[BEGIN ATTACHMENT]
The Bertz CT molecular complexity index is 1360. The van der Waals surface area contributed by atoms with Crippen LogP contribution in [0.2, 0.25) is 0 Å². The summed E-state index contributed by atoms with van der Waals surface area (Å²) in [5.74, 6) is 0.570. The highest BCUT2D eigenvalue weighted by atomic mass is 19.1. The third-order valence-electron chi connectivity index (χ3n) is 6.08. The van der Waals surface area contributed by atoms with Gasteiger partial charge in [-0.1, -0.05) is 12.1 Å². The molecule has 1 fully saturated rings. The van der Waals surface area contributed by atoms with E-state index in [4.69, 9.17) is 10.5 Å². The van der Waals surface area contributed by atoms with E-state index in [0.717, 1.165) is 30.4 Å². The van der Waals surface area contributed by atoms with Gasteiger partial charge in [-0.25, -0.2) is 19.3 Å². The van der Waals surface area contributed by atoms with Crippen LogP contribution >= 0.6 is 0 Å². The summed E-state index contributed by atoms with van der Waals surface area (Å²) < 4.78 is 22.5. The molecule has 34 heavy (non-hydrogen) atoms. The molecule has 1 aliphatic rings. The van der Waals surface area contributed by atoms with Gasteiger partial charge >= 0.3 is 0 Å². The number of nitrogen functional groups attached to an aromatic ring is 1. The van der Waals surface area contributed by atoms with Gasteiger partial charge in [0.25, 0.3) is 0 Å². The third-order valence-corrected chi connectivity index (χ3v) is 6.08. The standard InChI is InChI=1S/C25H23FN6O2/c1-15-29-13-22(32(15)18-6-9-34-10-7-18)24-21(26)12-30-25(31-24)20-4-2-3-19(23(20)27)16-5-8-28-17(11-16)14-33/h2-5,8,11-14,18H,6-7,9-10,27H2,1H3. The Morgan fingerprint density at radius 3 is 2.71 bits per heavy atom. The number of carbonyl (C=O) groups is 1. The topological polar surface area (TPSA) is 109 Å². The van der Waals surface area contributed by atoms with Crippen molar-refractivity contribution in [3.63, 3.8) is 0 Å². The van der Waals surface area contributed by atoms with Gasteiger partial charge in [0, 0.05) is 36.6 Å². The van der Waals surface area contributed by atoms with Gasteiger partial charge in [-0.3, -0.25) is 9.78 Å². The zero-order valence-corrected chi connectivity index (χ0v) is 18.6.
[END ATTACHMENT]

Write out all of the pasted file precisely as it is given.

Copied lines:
The Bertz CT molecular complexity index is 1360. The van der Waals surface area contributed by atoms with Crippen LogP contribution in [0.2, 0.25) is 0 Å². The summed E-state index contributed by atoms with van der Waals surface area (Å²) in [5.74, 6) is 0.570. The highest BCUT2D eigenvalue weighted by atomic mass is 19.1. The third-order valence-electron chi connectivity index (χ3n) is 6.08. The van der Waals surface area contributed by atoms with Gasteiger partial charge in [-0.1, -0.05) is 12.1 Å². The molecule has 1 fully saturated rings. The van der Waals surface area contributed by atoms with E-state index in [4.69, 9.17) is 10.5 Å². The van der Waals surface area contributed by atoms with E-state index in [0.717, 1.165) is 30.4 Å². The van der Waals surface area contributed by atoms with Gasteiger partial charge in [-0.25, -0.2) is 19.3 Å². The van der Waals surface area contributed by atoms with Crippen LogP contribution >= 0.6 is 0 Å². The summed E-state index contributed by atoms with van der Waals surface area (Å²) < 4.78 is 22.5. The molecule has 34 heavy (non-hydrogen) atoms. The molecule has 1 aliphatic rings. The van der Waals surface area contributed by atoms with Gasteiger partial charge >= 0.3 is 0 Å². The number of nitrogen functional groups attached to an aromatic ring is 1. The van der Waals surface area contributed by atoms with Gasteiger partial charge in [0.25, 0.3) is 0 Å². The third-order valence-corrected chi connectivity index (χ3v) is 6.08. The standard InChI is InChI=1S/C25H23FN6O2/c1-15-29-13-22(32(15)18-6-9-34-10-7-18)24-21(26)12-30-25(31-24)20-4-2-3-19(23(20)27)16-5-8-28-17(11-16)14-33/h2-5,8,11-14,18H,6-7,9-10,27H2,1H3. The Morgan fingerprint density at radius 3 is 2.71 bits per heavy atom. The number of carbonyl (C=O) groups is 1. The topological polar surface area (TPSA) is 109 Å². The van der Waals surface area contributed by atoms with Crippen molar-refractivity contribution in [3.63, 3.8) is 0 Å². The van der Waals surface area contributed by atoms with Gasteiger partial charge in [0, 0.05) is 36.6 Å². The van der Waals surface area contributed by atoms with Gasteiger partial charge in [-0.3, -0.25) is 9.78 Å². The zero-order valence-corrected chi connectivity index (χ0v) is 18.6.